Biological control; Chestnut blight; Cryphonectria parasitica; European chestnut; Castanea sativa; hypovirus; population biology
Akilli S, Serce CU, Katircioglu YZ, Maden S, Rigling D (2013), Characterization of hypovirulent isolates of the chestnut blight fungus, Cryphonectria parasitica from the Marmara and Black Sea regions of Turkey, in EUROPEAN JOURNAL OF PLANT PATHOLOGY
, 135(2), 323-334.
Prospero Simone, Lutz Andi, Tavadze Bidzina, Supatashvili Archil, Rigling Daniel (2013), Discovery of a new gene pool and a high genetic diversity of the chestnut blight fungus Cryphonectria parasitica in Caucasian Georgia, in Infection, Genetics and Evolution
, 20, 131-139.
Risteski M., Milev M., Rigling D., Milgroom MG., Bryner SF., Sotirovski K. (2013), Distribution of chestnut blight and diversity of Cryphonectria parasitica in chestnut forests in Bulgaria, in Forest Pathology
, 43, 437-443.
Bryner S. F., Sotirovski K., Akilli S., Risteski M., Perlerou C., Rigling D. (2013), Informative value of canker morphology on the presence or absence of virus infection in chestnut blight cankers, in Forest Pathology
, 43, 496-504.
Ježić Marin, Krstin Ljiljana, Rigling Daniel, Curković-Perica Mirna (2012), High diversity in populations of the introduced plant pathogen, Cryphonectria parasitica, due to encounters between genetically divergent genotypes., in Molecular Ecology
, 21(1), 87-99.
Rigling Daniel, Bryner Sarah Franziska (2012), Hypovirus virulence and vegetative incompatibility in populations of the chestnut blight fungus., in Phytopathology
, 102(12), 1161-1167.
Bryner Sarah F, Rigling Daniel, Brunner Patrick C (2012), Invasion history and demographic pattern of Cryphonectria hypovirus 1 across European populations of the chestnut blight fungus., in Ecology and evolution
, 2(12), 3227-41.
Krstin L, Novak-Agbaba S, Rigling D, Curkovic-Perica M (2011), Diversity of vegetative compatibility types and mating types of Cryphonectria parasitica in Slovenia and occurrence of associated Cryphonectria hypovirus 1, in PLANT PATHOLOGY
, 60(4), 752-761.
Sotirovski K, Rigling D, Heiniger U, Milgroom MG (2011), Variation in virulence of Cryphonectria hypovirus 1 in Macedonia, in FOREST PATHOLOGY
, 41(1), 59-65.
Jezic Marin, Krstin Ljiljana, Poljak Igor, Liber Zlatko, Idzojtic Marilena, Jelic Marija, Mestrovic Jasenka, Zebec Marko, Curkovic-Perica Mirna, Castanea sativa: genotype-dependent recovery from chestnut blight, in Tree Genetics and Genomes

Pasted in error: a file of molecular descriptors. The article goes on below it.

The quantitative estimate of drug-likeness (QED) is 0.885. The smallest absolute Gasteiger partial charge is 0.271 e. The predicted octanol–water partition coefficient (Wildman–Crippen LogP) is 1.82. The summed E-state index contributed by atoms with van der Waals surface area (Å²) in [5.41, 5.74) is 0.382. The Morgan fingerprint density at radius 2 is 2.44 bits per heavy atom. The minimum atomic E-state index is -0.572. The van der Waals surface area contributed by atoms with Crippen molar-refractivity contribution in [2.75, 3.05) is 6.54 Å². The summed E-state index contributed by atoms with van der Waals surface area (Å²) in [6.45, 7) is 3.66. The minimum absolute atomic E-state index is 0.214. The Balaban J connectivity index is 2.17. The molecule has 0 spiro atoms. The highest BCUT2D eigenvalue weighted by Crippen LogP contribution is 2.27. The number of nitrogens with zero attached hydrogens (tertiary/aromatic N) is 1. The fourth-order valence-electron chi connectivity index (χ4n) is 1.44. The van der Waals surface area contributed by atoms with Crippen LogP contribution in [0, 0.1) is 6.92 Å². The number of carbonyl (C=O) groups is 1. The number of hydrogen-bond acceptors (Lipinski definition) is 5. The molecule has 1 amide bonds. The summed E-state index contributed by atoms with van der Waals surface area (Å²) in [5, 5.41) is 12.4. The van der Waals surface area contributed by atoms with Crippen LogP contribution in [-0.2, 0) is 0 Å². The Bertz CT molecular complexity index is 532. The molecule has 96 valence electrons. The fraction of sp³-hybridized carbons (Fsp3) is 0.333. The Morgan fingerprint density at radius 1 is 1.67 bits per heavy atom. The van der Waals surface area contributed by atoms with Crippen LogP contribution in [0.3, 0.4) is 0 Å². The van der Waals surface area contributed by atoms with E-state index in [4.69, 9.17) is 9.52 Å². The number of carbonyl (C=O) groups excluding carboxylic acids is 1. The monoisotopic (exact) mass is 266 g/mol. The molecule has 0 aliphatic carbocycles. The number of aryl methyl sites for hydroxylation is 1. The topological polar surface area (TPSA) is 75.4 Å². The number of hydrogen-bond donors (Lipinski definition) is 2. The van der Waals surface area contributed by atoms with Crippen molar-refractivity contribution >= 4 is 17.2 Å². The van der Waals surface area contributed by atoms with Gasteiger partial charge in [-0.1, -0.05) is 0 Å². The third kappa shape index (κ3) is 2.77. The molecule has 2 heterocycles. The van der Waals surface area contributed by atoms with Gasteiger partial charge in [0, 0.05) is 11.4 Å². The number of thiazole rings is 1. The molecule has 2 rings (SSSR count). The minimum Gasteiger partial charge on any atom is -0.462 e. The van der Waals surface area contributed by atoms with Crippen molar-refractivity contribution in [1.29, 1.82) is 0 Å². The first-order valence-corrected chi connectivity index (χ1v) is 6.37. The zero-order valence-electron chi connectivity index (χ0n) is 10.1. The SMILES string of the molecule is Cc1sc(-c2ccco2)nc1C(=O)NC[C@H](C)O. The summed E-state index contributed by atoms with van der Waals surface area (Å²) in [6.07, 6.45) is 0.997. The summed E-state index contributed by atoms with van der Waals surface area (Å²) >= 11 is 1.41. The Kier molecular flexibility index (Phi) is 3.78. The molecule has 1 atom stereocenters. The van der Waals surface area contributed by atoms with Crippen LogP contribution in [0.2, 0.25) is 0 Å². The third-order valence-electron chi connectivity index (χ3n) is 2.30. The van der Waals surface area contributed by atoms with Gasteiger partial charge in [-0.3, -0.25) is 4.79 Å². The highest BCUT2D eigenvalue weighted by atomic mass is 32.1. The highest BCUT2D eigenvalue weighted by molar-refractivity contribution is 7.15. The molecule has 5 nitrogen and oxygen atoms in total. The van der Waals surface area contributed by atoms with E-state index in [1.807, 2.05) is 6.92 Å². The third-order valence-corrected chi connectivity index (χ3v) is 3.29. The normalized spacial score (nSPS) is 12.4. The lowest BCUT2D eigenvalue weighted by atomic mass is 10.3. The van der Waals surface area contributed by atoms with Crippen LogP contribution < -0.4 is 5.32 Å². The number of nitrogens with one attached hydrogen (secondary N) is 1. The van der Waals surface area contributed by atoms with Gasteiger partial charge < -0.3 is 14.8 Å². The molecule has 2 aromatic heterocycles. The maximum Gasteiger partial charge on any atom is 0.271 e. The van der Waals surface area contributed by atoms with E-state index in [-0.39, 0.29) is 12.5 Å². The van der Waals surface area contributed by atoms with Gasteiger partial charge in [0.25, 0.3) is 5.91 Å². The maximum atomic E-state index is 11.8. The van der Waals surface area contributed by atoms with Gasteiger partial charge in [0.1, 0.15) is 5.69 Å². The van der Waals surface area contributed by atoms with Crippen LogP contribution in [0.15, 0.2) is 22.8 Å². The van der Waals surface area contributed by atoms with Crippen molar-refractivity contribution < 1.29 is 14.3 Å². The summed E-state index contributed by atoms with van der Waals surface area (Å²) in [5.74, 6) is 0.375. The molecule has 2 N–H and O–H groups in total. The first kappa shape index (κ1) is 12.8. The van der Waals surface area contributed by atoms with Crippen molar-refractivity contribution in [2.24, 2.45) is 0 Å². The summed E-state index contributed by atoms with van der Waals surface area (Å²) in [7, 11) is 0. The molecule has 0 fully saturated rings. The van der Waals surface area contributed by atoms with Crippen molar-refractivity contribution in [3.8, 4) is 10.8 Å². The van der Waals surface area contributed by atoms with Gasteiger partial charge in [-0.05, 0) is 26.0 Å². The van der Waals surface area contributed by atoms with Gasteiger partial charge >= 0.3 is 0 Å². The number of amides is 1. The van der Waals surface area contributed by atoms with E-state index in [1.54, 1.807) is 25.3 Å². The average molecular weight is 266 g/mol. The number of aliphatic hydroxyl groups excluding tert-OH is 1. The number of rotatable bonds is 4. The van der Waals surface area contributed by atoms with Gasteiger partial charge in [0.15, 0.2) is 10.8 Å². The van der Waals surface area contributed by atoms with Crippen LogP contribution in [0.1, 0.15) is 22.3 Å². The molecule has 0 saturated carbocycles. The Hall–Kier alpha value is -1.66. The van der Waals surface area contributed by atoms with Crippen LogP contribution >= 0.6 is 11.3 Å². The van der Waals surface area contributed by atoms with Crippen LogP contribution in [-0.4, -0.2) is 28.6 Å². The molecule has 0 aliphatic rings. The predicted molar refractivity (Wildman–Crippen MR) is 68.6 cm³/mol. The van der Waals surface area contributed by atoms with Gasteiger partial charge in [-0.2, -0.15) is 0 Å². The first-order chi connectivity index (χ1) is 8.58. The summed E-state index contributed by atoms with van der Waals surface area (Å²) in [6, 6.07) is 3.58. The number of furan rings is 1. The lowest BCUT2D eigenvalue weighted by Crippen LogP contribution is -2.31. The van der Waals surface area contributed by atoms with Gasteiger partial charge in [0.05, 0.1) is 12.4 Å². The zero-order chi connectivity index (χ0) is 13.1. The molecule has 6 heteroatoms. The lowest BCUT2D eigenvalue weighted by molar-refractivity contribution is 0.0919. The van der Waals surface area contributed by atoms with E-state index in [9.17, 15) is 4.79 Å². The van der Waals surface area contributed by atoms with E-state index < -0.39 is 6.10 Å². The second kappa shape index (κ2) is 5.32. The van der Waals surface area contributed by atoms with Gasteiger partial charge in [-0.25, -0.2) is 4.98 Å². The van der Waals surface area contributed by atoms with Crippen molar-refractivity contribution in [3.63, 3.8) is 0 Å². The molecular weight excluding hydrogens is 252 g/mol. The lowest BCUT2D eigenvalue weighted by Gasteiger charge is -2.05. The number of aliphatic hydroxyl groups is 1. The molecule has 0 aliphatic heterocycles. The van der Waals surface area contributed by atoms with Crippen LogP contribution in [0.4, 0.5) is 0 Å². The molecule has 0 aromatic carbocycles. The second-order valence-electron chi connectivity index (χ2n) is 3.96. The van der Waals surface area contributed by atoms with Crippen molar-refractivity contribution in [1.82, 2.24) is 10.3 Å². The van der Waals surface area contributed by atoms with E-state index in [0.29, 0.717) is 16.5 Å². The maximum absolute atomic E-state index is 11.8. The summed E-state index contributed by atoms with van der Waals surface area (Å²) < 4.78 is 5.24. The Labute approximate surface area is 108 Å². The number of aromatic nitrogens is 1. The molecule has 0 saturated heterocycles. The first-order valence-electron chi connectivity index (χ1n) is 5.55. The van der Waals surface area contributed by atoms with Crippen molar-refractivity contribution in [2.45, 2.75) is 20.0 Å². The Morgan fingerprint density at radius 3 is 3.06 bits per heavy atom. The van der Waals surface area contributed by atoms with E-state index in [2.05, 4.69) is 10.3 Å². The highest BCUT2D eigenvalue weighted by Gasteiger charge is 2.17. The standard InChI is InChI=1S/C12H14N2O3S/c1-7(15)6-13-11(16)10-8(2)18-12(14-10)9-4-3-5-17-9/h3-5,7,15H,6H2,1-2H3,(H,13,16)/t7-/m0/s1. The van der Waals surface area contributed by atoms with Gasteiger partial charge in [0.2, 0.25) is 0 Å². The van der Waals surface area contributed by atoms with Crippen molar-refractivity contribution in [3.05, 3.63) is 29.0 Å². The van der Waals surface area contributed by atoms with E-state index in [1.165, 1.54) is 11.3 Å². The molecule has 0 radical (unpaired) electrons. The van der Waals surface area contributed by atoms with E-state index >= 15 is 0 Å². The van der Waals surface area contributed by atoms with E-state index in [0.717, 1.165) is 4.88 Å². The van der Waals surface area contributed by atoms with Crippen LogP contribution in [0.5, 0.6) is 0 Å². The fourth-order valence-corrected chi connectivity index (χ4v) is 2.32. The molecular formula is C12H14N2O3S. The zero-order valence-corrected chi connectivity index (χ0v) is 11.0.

Biological control is a highly desirable means of pest and disease management in natural and managed forest ecosystems. This control method depends on the invasion of a pest population by a biocontrol agent (e.g. a hyperparasite), which ideally can spread and establish in a self-sustainable way.Chestnut blight caused by the fungus Cryphonectria parasitica is an introduced disease responsible for a widespread decline of European chestnut (Castanea sativa) across its distribution range. C. sativa is an important multipurpose tree species in many rural areas. Wood is used for fuel, timber, poles, stackes, and as a natural source of tannins, while fruits are used for food - directly or manufactured, as well as for feeding live-stock. Tanning and food industry depend on the supply of these raw materials from chestnut trees. Because C. parasitica is regulated as a quarantine organism in Europe, its presence in a country also affects trading of chestnut plants and wood. Cryphonectria hypovirus1 (CHV-1) is a fungal dsRNA virus that infects C. parasitica and has the potential to be used as a biological control agent of the disease. The hypovirus can be transmitted from infected to non-infected C. parasitica strains via hyphal anastomoses that are formed between vegetatively compatible strains. The virus is vertically transmited into asexual conidia, but not into sexual ascospores. The invasion of C. parasitica populations by the hypovirus appears to be highly influenced by the population biology of the fungus. Spread is favoured by low diversity of vegetative compatibility (vc) types and limited sexual reproduction. Therefore, the information and understanding of the population structure and epidemiology of C. parasitica and the hypovirus is important for the success of biological control of chestnut blight. CHV-1 has been naturally established in some areas in Europe, for example in the Ticino. Chestnut blight has been managed with variable success in other areas e.g. North of the Alps in Switzerland, by means of artificially introducing CHV-1 into C. parasitica populations. In previous SCOPES projects we investigated the diversity of vc types, mating types and naturally occuring hypoviruses in Croatia and Macedonia, which provides the basis for selection of fungal host strains and hypovirus isolates to be used for biological control in the region. In this project, we will extend our investigations to Georgia, a country with large natural chestnut forests, which have been affected recently by chestnut blight. The main objective of the research in Georgia will be to investigate the distribution of chestnut blight and to characterize the resident C. parasitica population. Since up to date, chestnut blight has not been studied in the Caucasus, our results will be an important contribution to the current knowledge of C. parasitica on European chestnut and will provide the basis for biological control of the diseases in this region. In Croatia and Switzerland, detailed population analyses will be conducted by using neutral microsatellite markers, which will enable a more deepened insight into the population biology and colonization history of C. parasitica. Additional studies in Macedonia, Croatia, and Switzerland will be directed to the implementation of biological control. In this research, we will evaluate novel application methods and perform practical biological control experiments in collaboration with end users.This project will allow the continuation and strengthening of established partnerships with research groups in Macedonia and Croatia. Moreover, the network will be expanded to Georgia, which can directly benefit from our growing experience on this serious tree disease. The funds will be used for equipment and consumables, individual grants and for exchange visits and training of young scientists.